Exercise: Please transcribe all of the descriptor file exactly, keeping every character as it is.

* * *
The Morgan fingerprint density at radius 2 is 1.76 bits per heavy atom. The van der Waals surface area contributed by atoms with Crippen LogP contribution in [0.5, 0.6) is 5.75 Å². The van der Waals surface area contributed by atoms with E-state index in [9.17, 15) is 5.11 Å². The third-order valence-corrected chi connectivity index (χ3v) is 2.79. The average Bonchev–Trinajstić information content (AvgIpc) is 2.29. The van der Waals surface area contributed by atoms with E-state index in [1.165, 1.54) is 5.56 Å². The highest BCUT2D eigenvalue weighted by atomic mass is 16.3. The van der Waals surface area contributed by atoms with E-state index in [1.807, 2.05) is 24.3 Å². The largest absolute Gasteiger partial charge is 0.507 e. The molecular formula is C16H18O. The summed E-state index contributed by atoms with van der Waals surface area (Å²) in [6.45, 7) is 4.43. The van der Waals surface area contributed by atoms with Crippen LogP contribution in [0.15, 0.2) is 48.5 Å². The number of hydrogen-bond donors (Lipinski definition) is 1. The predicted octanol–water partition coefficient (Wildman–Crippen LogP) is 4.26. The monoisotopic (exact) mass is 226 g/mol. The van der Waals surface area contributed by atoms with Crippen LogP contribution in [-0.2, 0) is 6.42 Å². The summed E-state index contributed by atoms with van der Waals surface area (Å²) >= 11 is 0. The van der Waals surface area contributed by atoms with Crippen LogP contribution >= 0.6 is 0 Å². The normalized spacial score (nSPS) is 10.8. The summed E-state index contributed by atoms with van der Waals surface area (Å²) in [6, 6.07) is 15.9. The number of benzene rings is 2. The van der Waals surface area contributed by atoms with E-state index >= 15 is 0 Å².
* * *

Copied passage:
The Morgan fingerprint density at radius 2 is 1.76 bits per heavy atom. The van der Waals surface area contributed by atoms with Crippen LogP contribution in [0.5, 0.6) is 5.75 Å². The van der Waals surface area contributed by atoms with E-state index in [9.17, 15) is 5.11 Å². The third-order valence-corrected chi connectivity index (χ3v) is 2.79. The average Bonchev–Trinajstić information content (AvgIpc) is 2.29. The van der Waals surface area contributed by atoms with E-state index in [1.165, 1.54) is 5.56 Å². The highest BCUT2D eigenvalue weighted by atomic mass is 16.3. The van der Waals surface area contributed by atoms with E-state index in [1.807, 2.05) is 24.3 Å². The largest absolute Gasteiger partial charge is 0.507 e. The molecular formula is C16H18O. The summed E-state index contributed by atoms with van der Waals surface area (Å²) in [6.45, 7) is 4.43. The van der Waals surface area contributed by atoms with Crippen LogP contribution in [0.15, 0.2) is 48.5 Å². The number of hydrogen-bond donors (Lipinski definition) is 1. The predicted octanol–water partition coefficient (Wildman–Crippen LogP) is 4.26. The monoisotopic (exact) mass is 226 g/mol. The van der Waals surface area contributed by atoms with Crippen LogP contribution in [-0.2, 0) is 6.42 Å². The summed E-state index contributed by atoms with van der Waals surface area (Å²) >= 11 is 0. The van der Waals surface area contributed by atoms with Crippen LogP contribution >= 0.6 is 0 Å². The normalized spacial score (nSPS) is 10.8. The summed E-state index contributed by atoms with van der Waals surface area (Å²) in [6, 6.07) is 15.9. The number of benzene rings is 2. The van der Waals surface area contributed by atoms with E-state index >= 15 is 0 Å².